In the mold of the screwball comedy (think a much more raunchy version of 1938’s “Bringing Up Baby”), “Long Shot” is a wacky, romantic romp.
When Secretary of State Charlotte Field (Charlize Theron) decides to run for president, she hires edgy journalist Fred Flarsky (Seth Rogen) as a speech writer. The idealistic Charlotte used to babysit Fred when they were kids, and of course, he had a huge crush on her. And once the two of them begin to work together as adults, sparks fly. But can their “she’s hot/he’s not” romance withstand the pressures of a national political campaign?
While it’s hard to buy the political machinations at work in this movie, the sweet, comedic scenes prove to be awfully charming. And Theron and Rogen have real chemistry, as the power roles are effectively switched. In one raunchy scene, Charlotte takes control in the bedroom, and Fred’s reaction is classic. Be prepared for some disarming adult humor, that somehow rudely evokes tender emotion.
There’s no question that director Jonathan Levine (“Warm Bodies”) and his writers Dan Sterling and Liz Hannah are going for a throwback Howard Hawks type vibe, with the uptight Theron taking a role that would have been played by Cary Grant over 80 years ago (yes, it’s been that long). And Rogen is in Katherine Hepburn mode, playing an adorable slub, who breaks all the rules, but somehow comes out fine.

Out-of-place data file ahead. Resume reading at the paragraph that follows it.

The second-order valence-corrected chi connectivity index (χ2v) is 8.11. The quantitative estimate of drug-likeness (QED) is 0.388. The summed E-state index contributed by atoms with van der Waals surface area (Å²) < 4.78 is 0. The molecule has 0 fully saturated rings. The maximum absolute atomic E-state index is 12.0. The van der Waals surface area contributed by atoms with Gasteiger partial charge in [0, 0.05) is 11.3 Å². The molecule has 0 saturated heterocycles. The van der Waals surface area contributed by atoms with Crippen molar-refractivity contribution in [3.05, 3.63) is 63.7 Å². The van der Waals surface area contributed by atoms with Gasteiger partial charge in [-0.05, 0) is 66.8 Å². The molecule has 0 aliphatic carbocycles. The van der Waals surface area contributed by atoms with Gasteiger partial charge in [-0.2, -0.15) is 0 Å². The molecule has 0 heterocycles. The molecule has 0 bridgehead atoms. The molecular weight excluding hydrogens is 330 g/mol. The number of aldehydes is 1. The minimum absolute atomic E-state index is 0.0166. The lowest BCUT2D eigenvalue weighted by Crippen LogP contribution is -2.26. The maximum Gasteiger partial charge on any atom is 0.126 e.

Rogen’s physical comedy works here, even when he’s ridiculously depicted crashing head first out of a two-story window or falling down stairs. His pratfalls, which are part of his character’s bumbling personality, are something of a cartoon, but prove to be good-natured fun. The script walks the narrow line between outright parody and romantic comedy. There are times when the parody takes over, but the cast, including Bob Odenkirk as the president, bring the chuckles. And building on his quirky work in the underrated “The Hummingbird Project,” Alexander Skarsgård is funny as the single Canadian president, who has the hots for Charlotte.
Like so many classic rom-coms, the narrative doesn’t have to be logical, but the characters have to have humorous romantic chemistry. And what is surprising about “Long Shot” is that the Theron/Rogen matching, without the cartoonish nonsense, is genuine and not some grotesque contrivance. Viewers should completely buy them as a couple, warming the collective hearts of lonely, lovable schlubs and isolated, sharp career women everywhere.